Chen said that the A.S. Council wanted to steer clear of
scare tactics, in the spirit of honesty. But while it may be admirable to present students with only the reality of the situation, without making much use of exaggeration, printing a bunch of bookmarks and flyers can't and won't elicit the strong reaction that the referendum relies on, because the foremost concern is simply to get people to vote. The last A.S. election failed to recruit even 20 percent of the student body to cast a vote (the necessary percentage in order for any change to take effect), and if this pattern repeats, all efforts to bring in the vote would once again be for naught.

Most importantly, the council should do all it can to ensure students know why the referendum's passage is so important. Most of us still don't realize the gravity of what we're (hopefully) voting on 'mdash; or what the referendum's failure will' mean for the rest of our college experience.

Readers can contact Trevor Cox at [email protected]

Jan. 04, 2010

Dining-Dollar Exchange to Begin in May

Early next month, students will be able to sell any excess dining dollars to their peers as part of a new program erected last week by the Housing, Dining and Hospitality Department.

At an April 23 meeting, the Housing and Dining committee voted to approve the exchange program, which will allow students to transfer any desired number of dining dollars from one student account to another for a self-selected price. From May 3 to June 6, students will be able to pick up a form from the Hospitality Services building to request such a transaction.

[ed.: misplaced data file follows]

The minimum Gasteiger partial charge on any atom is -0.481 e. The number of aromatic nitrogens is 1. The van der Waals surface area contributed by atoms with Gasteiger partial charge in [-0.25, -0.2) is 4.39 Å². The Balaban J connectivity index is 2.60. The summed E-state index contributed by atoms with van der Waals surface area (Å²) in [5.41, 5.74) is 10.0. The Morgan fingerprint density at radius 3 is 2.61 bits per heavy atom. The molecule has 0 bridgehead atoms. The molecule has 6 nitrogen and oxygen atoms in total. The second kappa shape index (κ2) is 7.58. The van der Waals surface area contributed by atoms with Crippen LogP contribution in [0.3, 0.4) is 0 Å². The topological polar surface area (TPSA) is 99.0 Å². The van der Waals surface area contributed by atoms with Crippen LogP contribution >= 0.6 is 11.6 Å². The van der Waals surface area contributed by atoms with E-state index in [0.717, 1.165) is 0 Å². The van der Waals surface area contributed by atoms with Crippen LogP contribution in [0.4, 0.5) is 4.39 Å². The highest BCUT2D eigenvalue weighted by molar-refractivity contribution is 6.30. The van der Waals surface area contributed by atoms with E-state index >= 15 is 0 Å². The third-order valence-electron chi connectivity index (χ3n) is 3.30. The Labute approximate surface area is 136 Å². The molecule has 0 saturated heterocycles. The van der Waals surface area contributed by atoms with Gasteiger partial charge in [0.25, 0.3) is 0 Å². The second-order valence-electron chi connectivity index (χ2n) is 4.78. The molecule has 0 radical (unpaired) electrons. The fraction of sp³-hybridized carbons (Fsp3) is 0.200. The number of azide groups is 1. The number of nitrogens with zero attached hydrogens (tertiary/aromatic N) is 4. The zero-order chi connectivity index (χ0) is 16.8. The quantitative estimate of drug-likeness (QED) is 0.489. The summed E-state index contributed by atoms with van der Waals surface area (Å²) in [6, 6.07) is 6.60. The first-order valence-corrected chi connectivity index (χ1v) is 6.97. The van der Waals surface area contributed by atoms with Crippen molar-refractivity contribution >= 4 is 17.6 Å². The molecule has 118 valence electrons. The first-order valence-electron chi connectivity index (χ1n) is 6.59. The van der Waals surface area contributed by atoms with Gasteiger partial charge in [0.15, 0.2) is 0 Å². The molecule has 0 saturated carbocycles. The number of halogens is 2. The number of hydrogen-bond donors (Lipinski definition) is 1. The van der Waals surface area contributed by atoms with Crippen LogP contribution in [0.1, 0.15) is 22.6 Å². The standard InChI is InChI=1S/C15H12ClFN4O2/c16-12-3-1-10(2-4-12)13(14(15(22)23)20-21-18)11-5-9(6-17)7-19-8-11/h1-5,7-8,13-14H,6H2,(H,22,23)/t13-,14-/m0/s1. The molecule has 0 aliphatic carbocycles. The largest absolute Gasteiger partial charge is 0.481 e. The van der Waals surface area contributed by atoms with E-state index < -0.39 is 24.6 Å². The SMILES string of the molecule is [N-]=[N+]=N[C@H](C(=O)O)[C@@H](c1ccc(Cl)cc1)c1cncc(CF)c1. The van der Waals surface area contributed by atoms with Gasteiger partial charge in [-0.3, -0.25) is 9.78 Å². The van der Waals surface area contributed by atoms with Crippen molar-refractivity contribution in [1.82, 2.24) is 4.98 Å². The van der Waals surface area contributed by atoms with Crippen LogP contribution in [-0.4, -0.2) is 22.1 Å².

According to HDC Committee member and A.S. President-elect Wafa Ben Hassine, the program is aimed at students who may not be able to use up their dining dollars at the end of the year. Currently, 74.1 percent of students living in the residence halls have used fewer of their dining dollars than the HDC budget schedule recommends, while only 10.3 percent have used more.

“It is a good idea because a lot of students end up leaving the year with a lot of dining dollars left on their plan, and there is no form of reimbursement,” Ben Hassine said. “It’s a good route.”

Sixth College committee representative Parminder Sandhu said students will be able to sell their dining dollars for any price agreed upon by the two parties involved.

“All HDH does is move the dining dollars,” he said. “It’s up to the students to determine the details: whether they will give them away for free or if one will pay the other.”

This will be the first time the option to swap dining dollars has been available. At the end of the quarter, the HDH administration will review the program’s success and submit a report on possible improvements.

“Depending on that [report], we might alter the program to become more efficient,” Ben Hassine said.

She said changes include moving the transaction requests online or allowing students to report to HDH how many dining dollars they are looking to sell or buy — which would allow HDH to match up students for a purchase.

“There are a lot of options available, but at this point, the trial run just consists of two people coming in and signing the form for the transaction,” Ben Hassine said.

She added, however, that the committee is concerned the program may have unintended negative results, such as students pressuring each other into selling their dining dollars.

“The way the pilot program will work initially is two parties will have to go in person to HDH office,” Sandhu said. “Both parties would have to sign the form and there will be some form, of a brief screening with someone from HDH to make sure both students are willing to participate.”